Teague could be in trouble in 2010

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Heath Haussamen

Heath Haussamen

The Democrat’s House district is currently fertile ground for Republicans, but anything could happen between now and next November.

Analysts and political operatives are increasingly saying that House Democrats could face significant election losses in 2010. New Mexico’s 2nd Congressional District is, in my view, one of the seats most likely to flip.

The GOP couldn’t have a better candidate to take on a Democratic incumbent than former U.S. Rep. Steve Pearce, who is challenging current U.S. Rep. Harry Teague, D-N.M., next year.

Pearce served three terms in the House, easily winning re-election in 2004 and 2006. He voluntarily gave up his seat last year to run for U.S. Senate — a race he lost badly because he’s too conservative to win a statewide race.

But Pearce’s politics do match those of many voters in the 2nd District, as evidenced by his easy victories in 2004 and 2006. It’s reasonable to suspect, in a congressional district in which John McCain defeated Barack Obama, that Pearce would have held on to the House seat last year if he and Teague had squared off.

Pearce may also be blessed with what’s shaping up to be an ideal climate in the 2nd District for a Republican candidate. It’s the home of the oil and gas industry that funds New Mexico’s state government and powers the economy. And many are furious with Teague for voting in favor of controversial cap-and-trade legislation earlier this year. He faced crowds of angry constituents after the vote.

That vote only added to the anger that had already started to steam when Teague supported the massive stimulus bill passed shortly after Obama — and Teague — took office.

With the first vote, fiscal conservatives in the district had their eyes on Teague. With the second, all the anger that was being directed at Obama and Nancy Pelosi and Harry Reid shifted to Teague. In the eyes of many in the district, the Hobbs oilman, who characterizes himself as a small-town guy who’s more like his constituents than Washington politicians, began looking just like everyone else in Washington.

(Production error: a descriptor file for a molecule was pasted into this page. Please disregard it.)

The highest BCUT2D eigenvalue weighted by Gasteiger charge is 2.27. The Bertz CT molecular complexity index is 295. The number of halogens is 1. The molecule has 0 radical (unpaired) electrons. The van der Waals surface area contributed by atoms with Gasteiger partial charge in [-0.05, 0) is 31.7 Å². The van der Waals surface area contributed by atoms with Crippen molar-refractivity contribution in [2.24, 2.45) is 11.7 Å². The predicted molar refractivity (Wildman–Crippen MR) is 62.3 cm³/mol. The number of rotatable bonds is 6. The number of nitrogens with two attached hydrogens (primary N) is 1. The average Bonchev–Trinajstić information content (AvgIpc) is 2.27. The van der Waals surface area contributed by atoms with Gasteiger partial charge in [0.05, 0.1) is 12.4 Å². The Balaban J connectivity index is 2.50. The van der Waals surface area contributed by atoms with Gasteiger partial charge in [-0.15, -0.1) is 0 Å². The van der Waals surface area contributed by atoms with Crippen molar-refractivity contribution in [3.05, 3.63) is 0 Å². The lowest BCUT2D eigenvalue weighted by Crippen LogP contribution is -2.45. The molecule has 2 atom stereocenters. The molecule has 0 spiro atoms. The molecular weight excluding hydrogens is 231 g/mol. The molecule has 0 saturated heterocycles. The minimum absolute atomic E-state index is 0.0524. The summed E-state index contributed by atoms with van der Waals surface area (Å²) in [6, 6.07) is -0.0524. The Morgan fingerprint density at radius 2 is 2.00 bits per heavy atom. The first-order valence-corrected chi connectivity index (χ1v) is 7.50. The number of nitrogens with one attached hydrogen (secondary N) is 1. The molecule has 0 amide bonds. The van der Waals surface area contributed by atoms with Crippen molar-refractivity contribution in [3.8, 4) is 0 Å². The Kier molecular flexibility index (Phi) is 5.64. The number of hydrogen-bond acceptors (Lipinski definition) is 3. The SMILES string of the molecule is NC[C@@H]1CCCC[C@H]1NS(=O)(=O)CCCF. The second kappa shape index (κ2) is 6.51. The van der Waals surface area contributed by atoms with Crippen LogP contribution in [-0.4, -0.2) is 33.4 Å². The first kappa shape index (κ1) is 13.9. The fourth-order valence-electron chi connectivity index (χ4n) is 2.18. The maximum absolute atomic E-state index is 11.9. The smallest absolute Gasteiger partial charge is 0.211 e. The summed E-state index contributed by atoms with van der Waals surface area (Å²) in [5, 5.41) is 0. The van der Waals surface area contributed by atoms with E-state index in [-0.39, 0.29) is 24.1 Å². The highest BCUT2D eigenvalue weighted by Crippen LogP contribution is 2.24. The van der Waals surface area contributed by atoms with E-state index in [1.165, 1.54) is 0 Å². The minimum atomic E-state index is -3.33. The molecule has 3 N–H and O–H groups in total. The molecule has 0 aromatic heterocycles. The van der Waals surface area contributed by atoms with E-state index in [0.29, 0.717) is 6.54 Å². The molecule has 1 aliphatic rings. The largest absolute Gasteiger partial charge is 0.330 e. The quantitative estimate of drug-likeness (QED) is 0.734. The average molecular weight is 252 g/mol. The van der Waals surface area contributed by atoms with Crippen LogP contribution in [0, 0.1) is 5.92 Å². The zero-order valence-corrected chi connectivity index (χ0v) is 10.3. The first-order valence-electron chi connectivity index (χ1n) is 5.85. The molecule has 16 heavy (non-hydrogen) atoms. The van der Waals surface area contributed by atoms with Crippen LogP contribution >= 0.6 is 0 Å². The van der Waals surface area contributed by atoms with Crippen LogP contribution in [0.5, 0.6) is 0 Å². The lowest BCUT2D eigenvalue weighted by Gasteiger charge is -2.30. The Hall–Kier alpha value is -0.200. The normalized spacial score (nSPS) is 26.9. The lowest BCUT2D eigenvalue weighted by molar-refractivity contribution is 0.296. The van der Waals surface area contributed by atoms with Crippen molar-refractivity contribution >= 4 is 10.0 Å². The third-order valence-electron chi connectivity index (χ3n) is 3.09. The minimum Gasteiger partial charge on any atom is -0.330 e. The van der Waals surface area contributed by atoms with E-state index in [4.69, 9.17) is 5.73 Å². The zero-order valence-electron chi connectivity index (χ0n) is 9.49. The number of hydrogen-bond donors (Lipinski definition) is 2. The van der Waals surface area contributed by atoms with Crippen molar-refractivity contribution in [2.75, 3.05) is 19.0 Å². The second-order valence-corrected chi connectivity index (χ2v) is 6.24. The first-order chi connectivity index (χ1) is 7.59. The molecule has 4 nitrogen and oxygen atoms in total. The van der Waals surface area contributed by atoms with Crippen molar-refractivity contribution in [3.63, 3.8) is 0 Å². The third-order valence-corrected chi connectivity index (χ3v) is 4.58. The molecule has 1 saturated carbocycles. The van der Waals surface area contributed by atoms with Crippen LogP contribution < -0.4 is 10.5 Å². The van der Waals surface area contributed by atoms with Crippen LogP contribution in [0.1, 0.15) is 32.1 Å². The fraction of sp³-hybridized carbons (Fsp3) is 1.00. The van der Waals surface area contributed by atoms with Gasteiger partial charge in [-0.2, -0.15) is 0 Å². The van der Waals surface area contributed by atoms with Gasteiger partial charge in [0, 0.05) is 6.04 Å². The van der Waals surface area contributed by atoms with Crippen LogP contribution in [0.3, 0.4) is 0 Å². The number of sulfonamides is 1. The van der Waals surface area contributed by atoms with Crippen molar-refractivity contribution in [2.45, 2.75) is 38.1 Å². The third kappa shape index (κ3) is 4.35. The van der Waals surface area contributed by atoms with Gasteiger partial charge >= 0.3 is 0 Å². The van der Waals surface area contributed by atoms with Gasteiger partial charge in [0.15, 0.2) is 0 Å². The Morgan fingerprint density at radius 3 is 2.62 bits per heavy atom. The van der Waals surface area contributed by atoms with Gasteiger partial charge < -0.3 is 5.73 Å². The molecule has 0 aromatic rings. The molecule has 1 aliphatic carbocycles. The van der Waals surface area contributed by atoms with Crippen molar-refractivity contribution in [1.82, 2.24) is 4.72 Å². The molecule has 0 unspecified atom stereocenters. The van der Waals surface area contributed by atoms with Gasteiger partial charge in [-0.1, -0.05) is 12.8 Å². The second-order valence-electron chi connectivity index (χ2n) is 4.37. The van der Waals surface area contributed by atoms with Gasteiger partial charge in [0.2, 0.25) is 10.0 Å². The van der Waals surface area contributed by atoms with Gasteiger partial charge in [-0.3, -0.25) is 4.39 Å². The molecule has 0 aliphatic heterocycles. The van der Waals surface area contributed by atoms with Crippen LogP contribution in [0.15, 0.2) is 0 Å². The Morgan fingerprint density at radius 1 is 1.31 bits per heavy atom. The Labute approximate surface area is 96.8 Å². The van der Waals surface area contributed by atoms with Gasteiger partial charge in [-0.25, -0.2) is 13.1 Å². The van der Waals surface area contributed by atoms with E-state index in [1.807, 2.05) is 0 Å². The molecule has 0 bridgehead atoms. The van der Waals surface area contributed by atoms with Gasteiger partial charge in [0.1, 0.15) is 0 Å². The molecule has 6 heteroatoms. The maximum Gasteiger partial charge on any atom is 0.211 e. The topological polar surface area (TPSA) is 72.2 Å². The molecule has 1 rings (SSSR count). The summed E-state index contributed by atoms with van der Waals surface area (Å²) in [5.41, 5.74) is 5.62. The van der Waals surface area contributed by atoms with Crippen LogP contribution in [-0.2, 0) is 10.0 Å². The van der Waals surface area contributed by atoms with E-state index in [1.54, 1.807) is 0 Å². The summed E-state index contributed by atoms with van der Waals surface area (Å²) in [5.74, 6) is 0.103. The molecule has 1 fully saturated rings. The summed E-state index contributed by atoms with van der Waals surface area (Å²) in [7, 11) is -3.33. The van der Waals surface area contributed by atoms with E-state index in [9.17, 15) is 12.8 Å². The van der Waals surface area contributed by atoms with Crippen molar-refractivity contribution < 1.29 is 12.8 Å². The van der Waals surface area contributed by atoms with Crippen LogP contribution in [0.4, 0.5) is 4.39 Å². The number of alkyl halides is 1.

Pearce, meanwhile, is also a Hobbs oilman, and he’s one whose votes in Congress generally pleased the oil and gas industry.

Fertile ground for Republicans

The 2nd District is conservative. Before Teague it was represented by a Republican for 28 years. There has been some shifting to the left in the western side of the district in recent years — particularly in Las Cruces, the largest city in the district.

But, if history is any indication, the newly registered voters who helped Obama win Las Cruces in 2008 are less likely to vote in 2010 without a presidential battle at the top of the ticket. And there is evidence that the tea party movement is growing stronger in Las Cruces.

Teague has worked hard to develop a top-notch constituent services system, with five offices throughout the district. To his credit, he’s held more town-hall meetings this year than any other member of the state’s congressional delegation.

Because of that, he’s winning respect for being willing to listen. And, rather than getting on board with his party’s agenda, he’s taking a cautious, wait-and-see approach to the health-care reform debate that has taken a toll on the president’s approval rating in New Mexico and elsewhere.

But the district is currently fertile ground for Republicans, and the GOP knows it. The National Republican Congressional Committee (NRCC) jumped into this race early, with radio ads in July — a full 16 months before the election. Clearly, the GOP plans to spend big money in this district, viewing it as one of the best shots for a pickup in a year in which analysts say the GOP might pick up many seats.

Teague has already had his own big guns coming out to help him, including Energy Secretary Steven Chu and T. Boone Pickens. Democrats know Teague is one of their most vulnerable members in Congress.

Will Pearce be willing to spend his money?

One significant factor could help Teague. Though both men are rich, only Teague has shown that he’s willing to spend his own money to win an election. Last year, he pitched in $1.5 million during his primary and general election races.

Though Pearce will have the help of the NRCC, Teague is going to have the help of the Democratic Congressional Campaign Committee. If Pearce is unwilling to spend his own money, Teague might be able to level the playing field with a healthy infusion of cash from his personal coffers.